A vehicle purchased with an exemption permit for use other than in agricultural production will result in liability for use tax on the purchase of the vehicle, plus penalty and interest, even if the Department of Motor Vehicles issued a farm license plate for that vehicle.
An exemption permit may also be used to buy spores, seedlings, roots, bulbs, tubers, cuttings, bushes, or any other propagative forms of vegetables, fruits, and herbs. If purchased for agricultural production, seeds of plants commonly regarded as flowers or of plants considered ornamental, inedible, or for consumption only by animals may also be purchased tax exempt using a farmer tax exemption permit.
Conn. Gen. Stat. §12-412(63) does not apply to services. Therefore, you may not use a farmer tax exemption permit to purchase services.
19. Are there items that may be purchased exempt without a farmer tax exemption permit?
Yes. Vegetable seeds suitable for planting to produce food or an ingredient or flavoring, for human consumption may be purchased exempt from tax without an exemption permit. The exemption applies only to the seeds of foods commonly regarded as vegetables, fruits, and herbs. Purchase of spores, seedlings, roots, bulbs, tubers, cuttings, bushes, or any other propagative forms of vegetables, fruits, and herbs may be made exempt from tax only with an exemption permit.
20. What documents must I provide to a retailer to show I am eligible for the farmer tax exemption from sales and use taxes?
You must provide a copy of your exemption permit to the retailer at the time of each purchase or you may issue a blanket certificate for a continuing line of exempt purchases. A blanket certificate is a copy of the original exemption permit with the words Blanket Certificate written across the top. The certificate is valid from the date it is issued until September 30 of the year the exemption permit expires.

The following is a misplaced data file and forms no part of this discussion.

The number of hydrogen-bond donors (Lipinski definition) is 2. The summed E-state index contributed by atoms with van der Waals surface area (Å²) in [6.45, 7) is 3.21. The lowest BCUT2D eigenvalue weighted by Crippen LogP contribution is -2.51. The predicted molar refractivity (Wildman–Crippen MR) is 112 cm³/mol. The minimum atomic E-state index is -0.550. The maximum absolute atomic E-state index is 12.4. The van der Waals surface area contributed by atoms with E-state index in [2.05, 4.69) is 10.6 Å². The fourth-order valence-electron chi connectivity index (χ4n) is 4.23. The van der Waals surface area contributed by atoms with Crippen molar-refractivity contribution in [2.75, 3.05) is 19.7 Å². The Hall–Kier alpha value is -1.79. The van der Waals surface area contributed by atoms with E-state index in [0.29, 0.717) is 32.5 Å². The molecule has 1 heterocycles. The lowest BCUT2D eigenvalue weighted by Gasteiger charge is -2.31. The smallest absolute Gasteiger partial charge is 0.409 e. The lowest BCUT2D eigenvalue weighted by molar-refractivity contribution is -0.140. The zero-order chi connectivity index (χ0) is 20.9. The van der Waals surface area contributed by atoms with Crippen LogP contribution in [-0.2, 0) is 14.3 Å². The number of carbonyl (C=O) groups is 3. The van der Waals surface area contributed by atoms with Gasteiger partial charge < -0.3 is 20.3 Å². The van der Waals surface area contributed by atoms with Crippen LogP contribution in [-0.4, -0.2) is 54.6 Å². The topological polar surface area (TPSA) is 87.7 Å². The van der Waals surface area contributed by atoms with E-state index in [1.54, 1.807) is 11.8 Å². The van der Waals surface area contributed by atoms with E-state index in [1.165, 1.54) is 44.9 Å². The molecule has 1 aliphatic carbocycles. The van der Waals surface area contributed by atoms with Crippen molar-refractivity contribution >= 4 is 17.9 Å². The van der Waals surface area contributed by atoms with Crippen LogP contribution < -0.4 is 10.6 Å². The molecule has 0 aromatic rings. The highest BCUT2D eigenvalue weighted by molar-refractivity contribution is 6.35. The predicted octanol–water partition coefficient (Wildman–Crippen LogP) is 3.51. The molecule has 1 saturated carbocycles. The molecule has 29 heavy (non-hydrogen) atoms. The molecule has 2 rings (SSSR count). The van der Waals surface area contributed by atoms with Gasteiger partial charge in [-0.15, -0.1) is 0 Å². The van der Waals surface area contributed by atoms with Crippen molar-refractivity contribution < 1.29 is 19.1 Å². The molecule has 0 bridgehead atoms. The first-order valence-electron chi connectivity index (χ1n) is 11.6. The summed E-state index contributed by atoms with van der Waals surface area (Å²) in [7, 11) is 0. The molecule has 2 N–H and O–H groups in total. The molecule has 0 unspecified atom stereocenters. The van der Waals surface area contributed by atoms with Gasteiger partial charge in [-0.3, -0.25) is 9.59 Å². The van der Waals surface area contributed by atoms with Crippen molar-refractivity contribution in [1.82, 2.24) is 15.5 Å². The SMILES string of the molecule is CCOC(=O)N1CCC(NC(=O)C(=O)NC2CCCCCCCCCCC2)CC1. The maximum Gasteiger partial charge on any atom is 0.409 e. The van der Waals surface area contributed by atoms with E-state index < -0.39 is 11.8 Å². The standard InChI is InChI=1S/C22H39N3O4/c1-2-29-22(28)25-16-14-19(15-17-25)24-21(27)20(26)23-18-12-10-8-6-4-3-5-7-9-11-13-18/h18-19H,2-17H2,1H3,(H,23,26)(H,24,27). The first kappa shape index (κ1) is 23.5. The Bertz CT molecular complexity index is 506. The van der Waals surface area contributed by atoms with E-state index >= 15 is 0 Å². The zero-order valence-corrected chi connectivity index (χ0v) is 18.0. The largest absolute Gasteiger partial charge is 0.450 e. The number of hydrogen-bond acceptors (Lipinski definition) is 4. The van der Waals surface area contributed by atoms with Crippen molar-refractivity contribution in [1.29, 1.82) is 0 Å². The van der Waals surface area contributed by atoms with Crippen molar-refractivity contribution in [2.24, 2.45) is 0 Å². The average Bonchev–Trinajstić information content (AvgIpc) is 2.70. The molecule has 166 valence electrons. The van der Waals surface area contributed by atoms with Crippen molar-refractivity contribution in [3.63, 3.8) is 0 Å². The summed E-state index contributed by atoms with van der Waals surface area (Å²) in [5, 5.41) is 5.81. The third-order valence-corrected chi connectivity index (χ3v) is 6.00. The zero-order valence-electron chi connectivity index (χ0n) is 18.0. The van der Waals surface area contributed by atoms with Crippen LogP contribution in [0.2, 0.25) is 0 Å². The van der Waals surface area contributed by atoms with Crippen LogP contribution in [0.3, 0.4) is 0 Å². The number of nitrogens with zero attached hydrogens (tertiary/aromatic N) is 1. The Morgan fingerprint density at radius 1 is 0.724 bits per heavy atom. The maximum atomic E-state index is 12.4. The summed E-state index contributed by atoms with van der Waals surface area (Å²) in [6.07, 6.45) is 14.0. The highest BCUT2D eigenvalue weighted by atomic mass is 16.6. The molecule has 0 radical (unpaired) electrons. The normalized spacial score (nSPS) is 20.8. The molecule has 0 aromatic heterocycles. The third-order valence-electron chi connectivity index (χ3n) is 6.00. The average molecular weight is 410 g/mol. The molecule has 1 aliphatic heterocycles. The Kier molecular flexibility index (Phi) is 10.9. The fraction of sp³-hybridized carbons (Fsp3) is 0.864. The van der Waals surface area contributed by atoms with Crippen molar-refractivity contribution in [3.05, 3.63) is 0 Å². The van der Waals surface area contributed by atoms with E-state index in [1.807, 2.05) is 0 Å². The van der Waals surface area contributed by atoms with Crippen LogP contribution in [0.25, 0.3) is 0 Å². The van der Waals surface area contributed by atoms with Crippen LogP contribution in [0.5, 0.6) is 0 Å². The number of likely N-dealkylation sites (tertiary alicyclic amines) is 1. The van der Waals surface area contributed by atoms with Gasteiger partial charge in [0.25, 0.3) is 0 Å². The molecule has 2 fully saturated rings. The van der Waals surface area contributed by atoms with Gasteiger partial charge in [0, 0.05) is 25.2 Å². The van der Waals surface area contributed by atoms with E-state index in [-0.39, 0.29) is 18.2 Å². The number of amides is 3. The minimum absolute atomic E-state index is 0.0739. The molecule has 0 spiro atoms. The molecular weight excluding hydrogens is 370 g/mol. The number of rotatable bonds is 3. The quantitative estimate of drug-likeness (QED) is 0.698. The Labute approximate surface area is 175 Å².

The retailer must collect applicable sales tax unless you provide a copy of the exemption permit at the time of purchase.
21. Can I lease farm equipment tax free?
Yes. The lease of equipment used exclusively in agricultural production by a farmer who holds a valid farmer tax exemption permit is exempt from tax.
22. Can I buy services like plowing, planting, harvesting, fertilizer application, or repairs to farm vehicles tax free with a farmer tax exemption permit?
No. The exemption is limited to purchases and leases of goods. You are liable for sales and use taxes on the purchase of any taxable service. Plowing, planting, harvesting, fertilizer application, excavating, and other services are taxable as services to income-producing real property. Repairs to a farm vehicle are taxable as motor vehicle repair services. However, repair parts for vehicles and machinery used exclusively in agricultural production may be purchased with an exemption permit.